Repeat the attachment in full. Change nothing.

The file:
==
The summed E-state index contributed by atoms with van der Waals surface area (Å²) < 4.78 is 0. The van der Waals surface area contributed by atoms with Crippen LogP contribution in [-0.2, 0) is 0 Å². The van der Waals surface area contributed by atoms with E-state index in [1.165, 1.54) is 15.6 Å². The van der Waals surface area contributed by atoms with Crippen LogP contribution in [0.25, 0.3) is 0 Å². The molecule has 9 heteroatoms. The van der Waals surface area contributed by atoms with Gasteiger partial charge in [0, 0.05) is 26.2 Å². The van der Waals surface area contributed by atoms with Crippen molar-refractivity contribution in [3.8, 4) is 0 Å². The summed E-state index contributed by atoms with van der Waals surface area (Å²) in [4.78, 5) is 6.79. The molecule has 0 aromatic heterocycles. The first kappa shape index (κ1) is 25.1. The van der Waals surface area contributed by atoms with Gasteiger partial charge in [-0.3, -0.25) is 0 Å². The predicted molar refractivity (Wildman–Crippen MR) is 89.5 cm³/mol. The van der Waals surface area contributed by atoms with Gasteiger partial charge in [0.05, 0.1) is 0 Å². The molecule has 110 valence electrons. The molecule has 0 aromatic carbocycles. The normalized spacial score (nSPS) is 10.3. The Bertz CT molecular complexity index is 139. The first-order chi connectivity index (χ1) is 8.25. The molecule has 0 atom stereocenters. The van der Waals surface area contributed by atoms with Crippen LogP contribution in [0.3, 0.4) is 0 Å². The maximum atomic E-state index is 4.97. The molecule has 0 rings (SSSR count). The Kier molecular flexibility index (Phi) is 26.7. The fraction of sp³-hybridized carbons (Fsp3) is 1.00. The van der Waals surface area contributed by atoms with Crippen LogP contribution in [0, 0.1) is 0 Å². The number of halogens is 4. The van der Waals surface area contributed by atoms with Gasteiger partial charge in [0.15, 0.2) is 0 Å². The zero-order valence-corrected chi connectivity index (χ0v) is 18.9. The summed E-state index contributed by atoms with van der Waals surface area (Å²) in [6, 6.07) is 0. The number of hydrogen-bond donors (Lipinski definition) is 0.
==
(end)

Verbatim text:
The summed E-state index contributed by atoms with van der Waals surface area (Å²) < 4.78 is 0. The van der Waals surface area contributed by atoms with Crippen LogP contribution in [-0.2, 0) is 0 Å². The van der Waals surface area contributed by atoms with E-state index in [1.165, 1.54) is 15.6 Å². The van der Waals surface area contributed by atoms with Crippen LogP contribution in [0.25, 0.3) is 0 Å². The molecule has 9 heteroatoms. The van der Waals surface area contributed by atoms with Gasteiger partial charge in [0, 0.05) is 26.2 Å². The van der Waals surface area contributed by atoms with Crippen molar-refractivity contribution in [3.8, 4) is 0 Å². The summed E-state index contributed by atoms with van der Waals surface area (Å²) in [4.78, 5) is 6.79. The molecule has 0 aromatic heterocycles. The first kappa shape index (κ1) is 25.1. The van der Waals surface area contributed by atoms with Gasteiger partial charge in [-0.3, -0.25) is 0 Å². The predicted molar refractivity (Wildman–Crippen MR) is 89.5 cm³/mol. The van der Waals surface area contributed by atoms with Gasteiger partial charge in [0.05, 0.1) is 0 Å². The molecule has 110 valence electrons. The molecule has 0 aromatic carbocycles. The normalized spacial score (nSPS) is 10.3. The Bertz CT molecular complexity index is 139. The first-order chi connectivity index (χ1) is 8.25. The molecule has 0 atom stereocenters. The van der Waals surface area contributed by atoms with Crippen LogP contribution in [0.3, 0.4) is 0 Å². The maximum atomic E-state index is 4.97. The molecule has 0 rings (SSSR count). The Kier molecular flexibility index (Phi) is 26.7. The fraction of sp³-hybridized carbons (Fsp3) is 1.00. The van der Waals surface area contributed by atoms with Crippen LogP contribution in [0, 0.1) is 0 Å². The number of halogens is 4. The van der Waals surface area contributed by atoms with Gasteiger partial charge in [0.15, 0.2) is 0 Å². The zero-order valence-corrected chi connectivity index (χ0v) is 18.9. The summed E-state index contributed by atoms with van der Waals surface area (Å²) in [6, 6.07) is 0. The number of hydrogen-bond donors (Lipinski definition) is 0.